Objective: The purpose of this study was to examine whether microwave tissue coagulation (MTC) therapy is capable of stopping bleeding from severe liver injury in pigs. Methods: Ten pigs (38 ± 4 kg) underwent a 30-mL/kg isovolemic exchange transfusion with 3% low-molecular-weight dextran to produce dilutional coagulopathy, and then a through-and-through laceration injury measuring approximately 8 cm in length was induced in the right hepatic lobe. Immediately after inflicting the injury, the animals were randomly divided into two groups: Group A (n = 5, MTC was repeated along the liver laceration at intervals of 2.0 cm with manual compression) or Group B (n = 5, the injured lobe was manually compressed without MTC therapy for 1 minute). All animals received lactated Ringer's solution to maintain the mean arterial pressure at 75 mm Hg for 1 hour after the abdominal closure. The intraperitoneal blood loss, mean arterial pressure, volume of lactated Ringer's solution, and hematologic variables were compared between the groups. For further laboratory evaluation, three additional experimental animals were treated with the MTC therapy after inflicting the injury and then were allowed to survive for 14 days. Results: Mean arterial pressure declined from a mean value of 88 ± 10 mm Hg (range, 75-107 mm Hg) to 62 ± 3 mm Hg (range, 50-75 mm Hg) after the induction of liver injury. The total blood loss in Group A was 192 ± 58 g (range, 120-250 g), which was lower (p > 0.01) than that of 448 ±138 g (range, 260-650 g) in Group B. The resuscitation fluid volume of Group A animals was 304 ± 204 mL (range, 100-600 mL), which was smaller (p <0.01) than that of 1,320 ± 654 mL (range, 900-2,250 mL) in Group B. At 14 days, all three animals that were treated in the additional study were found to be in good health. Their necropsies showed no evidence of an intrahepatic abscess, hematoma, or biloma. Conclusion: MTC therapy was thus found to provide simple, rapid, and definitive hemorrhage control in cases of severe liver injury without die need for reoperation.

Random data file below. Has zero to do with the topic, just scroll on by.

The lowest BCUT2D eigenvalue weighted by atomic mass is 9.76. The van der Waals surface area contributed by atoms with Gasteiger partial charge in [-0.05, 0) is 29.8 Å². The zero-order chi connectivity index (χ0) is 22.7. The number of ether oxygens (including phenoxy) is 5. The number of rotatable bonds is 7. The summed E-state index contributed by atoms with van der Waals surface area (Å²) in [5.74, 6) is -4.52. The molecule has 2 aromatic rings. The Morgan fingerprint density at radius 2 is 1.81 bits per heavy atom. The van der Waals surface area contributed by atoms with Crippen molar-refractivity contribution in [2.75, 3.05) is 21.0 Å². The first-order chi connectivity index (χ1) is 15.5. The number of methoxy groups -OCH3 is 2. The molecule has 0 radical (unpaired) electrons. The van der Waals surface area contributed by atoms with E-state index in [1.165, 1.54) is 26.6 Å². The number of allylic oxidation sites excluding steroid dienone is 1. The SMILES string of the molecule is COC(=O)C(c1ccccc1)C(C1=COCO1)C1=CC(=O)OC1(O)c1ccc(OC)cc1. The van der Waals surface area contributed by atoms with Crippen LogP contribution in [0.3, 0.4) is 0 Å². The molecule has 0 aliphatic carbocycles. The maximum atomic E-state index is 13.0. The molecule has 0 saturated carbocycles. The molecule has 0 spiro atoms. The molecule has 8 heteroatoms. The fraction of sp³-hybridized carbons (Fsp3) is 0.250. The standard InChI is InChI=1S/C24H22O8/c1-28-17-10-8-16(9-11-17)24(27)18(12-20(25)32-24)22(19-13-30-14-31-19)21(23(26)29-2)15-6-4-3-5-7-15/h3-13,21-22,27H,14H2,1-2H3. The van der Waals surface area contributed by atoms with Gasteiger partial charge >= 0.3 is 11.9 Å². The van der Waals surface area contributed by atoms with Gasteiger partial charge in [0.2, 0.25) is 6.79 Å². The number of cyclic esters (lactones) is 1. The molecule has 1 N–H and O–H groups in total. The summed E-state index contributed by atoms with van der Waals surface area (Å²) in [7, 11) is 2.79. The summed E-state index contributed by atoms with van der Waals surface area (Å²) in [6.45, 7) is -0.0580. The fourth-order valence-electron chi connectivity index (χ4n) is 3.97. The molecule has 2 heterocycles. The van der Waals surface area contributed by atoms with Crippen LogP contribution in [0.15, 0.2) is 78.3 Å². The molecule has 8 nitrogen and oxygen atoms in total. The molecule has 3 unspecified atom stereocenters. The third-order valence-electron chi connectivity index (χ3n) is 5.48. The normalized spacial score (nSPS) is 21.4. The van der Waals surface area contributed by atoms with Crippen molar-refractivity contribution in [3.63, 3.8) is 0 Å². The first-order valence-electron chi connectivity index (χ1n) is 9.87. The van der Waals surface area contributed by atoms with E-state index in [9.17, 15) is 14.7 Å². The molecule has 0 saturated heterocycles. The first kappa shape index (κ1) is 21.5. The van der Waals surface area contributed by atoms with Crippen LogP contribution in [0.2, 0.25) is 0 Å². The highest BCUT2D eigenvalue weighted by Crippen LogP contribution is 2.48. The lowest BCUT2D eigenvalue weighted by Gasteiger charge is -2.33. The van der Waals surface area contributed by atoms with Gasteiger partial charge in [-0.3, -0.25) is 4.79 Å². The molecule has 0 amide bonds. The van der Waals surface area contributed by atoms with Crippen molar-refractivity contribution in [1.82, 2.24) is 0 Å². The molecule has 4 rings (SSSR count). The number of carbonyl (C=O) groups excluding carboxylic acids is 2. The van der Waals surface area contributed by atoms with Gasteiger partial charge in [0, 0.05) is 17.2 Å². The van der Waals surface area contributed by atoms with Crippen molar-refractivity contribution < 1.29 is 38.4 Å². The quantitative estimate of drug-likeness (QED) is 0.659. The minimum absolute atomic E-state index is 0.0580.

|Original language||English (US)|
|Number of pages||7|
|Journal||Journal of Trauma - Injury, Infection and Critical Care|
|State||Published - May 2004|
All Science Journal Classification (ASJC) codes
- Critical Care and Intensive Care Medicine